A group of engineering students from China have developed a way for humans to use their thoughts to direct the movements of cockroaches. The interface sends signals from a human mind to the brain of a cockroach. The project is in early development, with the students directing roaches to walk in paths in a laboratory setting, but the end goal is to use the cyborg cockroaches for search-and-rescue missions.
Oddly enough, creepy crawly cyborg research has been gaining momentum in the last year. First, in November 2014, scientists from North Carolina State University outfitted cockroaches with tiny electronic backpacks to direct the roaches toward sounds in disaster recover efforts. Then in March 2015, Texas A&M University beefed up the bug backpacks and turned beetles into flying drones that could be steered by remote control.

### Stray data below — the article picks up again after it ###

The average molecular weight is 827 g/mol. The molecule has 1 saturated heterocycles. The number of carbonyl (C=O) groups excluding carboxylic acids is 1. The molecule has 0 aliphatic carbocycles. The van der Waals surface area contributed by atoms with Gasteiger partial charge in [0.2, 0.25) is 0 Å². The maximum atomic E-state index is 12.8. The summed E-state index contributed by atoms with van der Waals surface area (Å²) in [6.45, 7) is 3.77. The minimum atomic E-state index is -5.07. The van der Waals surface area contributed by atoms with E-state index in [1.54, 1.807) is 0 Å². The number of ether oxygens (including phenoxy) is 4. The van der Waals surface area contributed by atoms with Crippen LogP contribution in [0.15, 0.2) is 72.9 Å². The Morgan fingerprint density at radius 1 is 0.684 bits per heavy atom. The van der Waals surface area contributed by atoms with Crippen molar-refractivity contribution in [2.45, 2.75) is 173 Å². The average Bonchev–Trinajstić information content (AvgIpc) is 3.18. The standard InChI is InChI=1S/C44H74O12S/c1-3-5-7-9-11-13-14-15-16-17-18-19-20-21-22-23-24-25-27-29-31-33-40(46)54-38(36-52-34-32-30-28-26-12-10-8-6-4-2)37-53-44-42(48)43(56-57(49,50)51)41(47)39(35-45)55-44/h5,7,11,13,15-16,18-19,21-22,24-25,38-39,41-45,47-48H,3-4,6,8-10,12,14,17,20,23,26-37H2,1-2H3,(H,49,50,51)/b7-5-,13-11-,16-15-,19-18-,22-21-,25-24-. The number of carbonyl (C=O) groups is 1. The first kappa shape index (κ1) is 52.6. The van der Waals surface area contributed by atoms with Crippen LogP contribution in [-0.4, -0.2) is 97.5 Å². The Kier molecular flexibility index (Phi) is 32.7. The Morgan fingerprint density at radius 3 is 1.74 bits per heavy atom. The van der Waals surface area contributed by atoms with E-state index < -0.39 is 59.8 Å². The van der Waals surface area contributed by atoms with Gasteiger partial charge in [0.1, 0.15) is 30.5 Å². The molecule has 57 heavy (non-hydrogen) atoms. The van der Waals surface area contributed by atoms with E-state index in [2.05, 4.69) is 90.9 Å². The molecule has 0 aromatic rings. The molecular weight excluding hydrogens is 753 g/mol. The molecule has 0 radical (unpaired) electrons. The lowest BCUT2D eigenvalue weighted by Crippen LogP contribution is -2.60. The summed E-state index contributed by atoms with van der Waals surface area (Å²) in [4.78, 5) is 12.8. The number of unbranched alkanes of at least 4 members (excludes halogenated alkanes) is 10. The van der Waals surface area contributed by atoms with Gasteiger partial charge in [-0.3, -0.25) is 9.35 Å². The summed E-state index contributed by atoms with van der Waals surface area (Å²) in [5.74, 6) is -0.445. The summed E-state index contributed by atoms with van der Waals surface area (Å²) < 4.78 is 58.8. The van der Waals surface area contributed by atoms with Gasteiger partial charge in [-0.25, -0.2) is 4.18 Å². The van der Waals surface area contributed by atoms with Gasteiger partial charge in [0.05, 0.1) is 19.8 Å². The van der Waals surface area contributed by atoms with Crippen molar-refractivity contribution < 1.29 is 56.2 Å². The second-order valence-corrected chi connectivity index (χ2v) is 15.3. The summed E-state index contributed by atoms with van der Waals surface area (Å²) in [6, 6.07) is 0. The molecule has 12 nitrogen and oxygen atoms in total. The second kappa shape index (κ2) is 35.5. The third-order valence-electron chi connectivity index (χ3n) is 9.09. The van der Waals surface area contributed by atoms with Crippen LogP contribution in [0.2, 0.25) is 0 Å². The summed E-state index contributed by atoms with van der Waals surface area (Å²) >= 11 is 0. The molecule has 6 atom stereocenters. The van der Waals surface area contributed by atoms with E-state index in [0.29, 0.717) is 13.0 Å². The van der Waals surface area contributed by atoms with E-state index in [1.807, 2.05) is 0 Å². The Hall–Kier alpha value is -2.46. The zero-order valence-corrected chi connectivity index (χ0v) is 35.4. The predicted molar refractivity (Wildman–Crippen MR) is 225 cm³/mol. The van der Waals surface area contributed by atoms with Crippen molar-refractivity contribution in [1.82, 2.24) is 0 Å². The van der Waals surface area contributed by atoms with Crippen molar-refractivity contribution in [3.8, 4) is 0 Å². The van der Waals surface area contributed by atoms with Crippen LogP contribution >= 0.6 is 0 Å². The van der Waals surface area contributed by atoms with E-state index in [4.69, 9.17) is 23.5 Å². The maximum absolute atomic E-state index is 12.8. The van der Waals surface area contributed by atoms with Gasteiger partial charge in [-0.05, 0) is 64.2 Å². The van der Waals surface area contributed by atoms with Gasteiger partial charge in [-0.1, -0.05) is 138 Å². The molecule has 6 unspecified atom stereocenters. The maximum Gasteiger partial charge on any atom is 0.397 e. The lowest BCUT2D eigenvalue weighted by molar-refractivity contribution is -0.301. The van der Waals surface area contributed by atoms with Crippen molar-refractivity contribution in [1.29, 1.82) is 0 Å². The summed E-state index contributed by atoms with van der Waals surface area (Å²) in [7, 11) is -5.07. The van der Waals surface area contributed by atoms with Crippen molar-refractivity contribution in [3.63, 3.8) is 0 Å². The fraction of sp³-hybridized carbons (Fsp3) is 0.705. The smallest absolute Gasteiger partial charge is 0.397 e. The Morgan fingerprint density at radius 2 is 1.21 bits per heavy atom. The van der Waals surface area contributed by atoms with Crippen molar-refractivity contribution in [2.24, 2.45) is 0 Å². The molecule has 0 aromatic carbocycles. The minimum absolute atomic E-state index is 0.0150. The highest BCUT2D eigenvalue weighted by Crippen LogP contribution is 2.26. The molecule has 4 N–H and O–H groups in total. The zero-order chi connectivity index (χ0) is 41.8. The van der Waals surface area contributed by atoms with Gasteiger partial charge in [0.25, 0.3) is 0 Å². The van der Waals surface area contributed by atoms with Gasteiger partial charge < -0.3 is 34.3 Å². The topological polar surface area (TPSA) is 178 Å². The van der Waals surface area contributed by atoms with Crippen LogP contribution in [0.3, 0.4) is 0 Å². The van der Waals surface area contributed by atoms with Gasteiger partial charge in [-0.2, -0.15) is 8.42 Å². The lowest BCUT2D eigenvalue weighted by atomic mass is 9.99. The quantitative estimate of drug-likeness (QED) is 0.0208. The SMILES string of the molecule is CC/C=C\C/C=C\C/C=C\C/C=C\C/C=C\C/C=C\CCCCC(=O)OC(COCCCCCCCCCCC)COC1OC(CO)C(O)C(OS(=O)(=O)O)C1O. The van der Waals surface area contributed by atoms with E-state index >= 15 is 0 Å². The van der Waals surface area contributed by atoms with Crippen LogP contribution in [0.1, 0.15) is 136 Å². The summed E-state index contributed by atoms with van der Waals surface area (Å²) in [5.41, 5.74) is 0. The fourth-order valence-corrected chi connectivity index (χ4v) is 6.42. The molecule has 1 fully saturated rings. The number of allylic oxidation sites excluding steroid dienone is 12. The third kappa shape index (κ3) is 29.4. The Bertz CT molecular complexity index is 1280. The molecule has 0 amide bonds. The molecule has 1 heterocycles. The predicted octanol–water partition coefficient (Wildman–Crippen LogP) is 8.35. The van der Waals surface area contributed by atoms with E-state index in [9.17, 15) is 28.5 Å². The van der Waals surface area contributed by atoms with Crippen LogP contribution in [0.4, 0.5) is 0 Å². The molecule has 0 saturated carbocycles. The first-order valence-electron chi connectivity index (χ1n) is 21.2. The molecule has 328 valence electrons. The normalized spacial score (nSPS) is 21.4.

Now, the students from Shanghai Jiao Tong University in China performed cockroach brain surgery by implanting an electrode into a nerve that picks up information from a cockroach’s antenna. A human then wears a wireless headset that records their brain waves. When the human thinks about the intention to move, a computer decodes the electrical signals and then uses Bluetooth technology to transmit the messages to the roach’s electronic backpack, which causes the implanted electrode to stimulate the antennal nerve. In this way, the roach receives the message from a human mind and it moves as directed. The team is now working on fine tuning the process so that multiple insects can be controlled at the same time.
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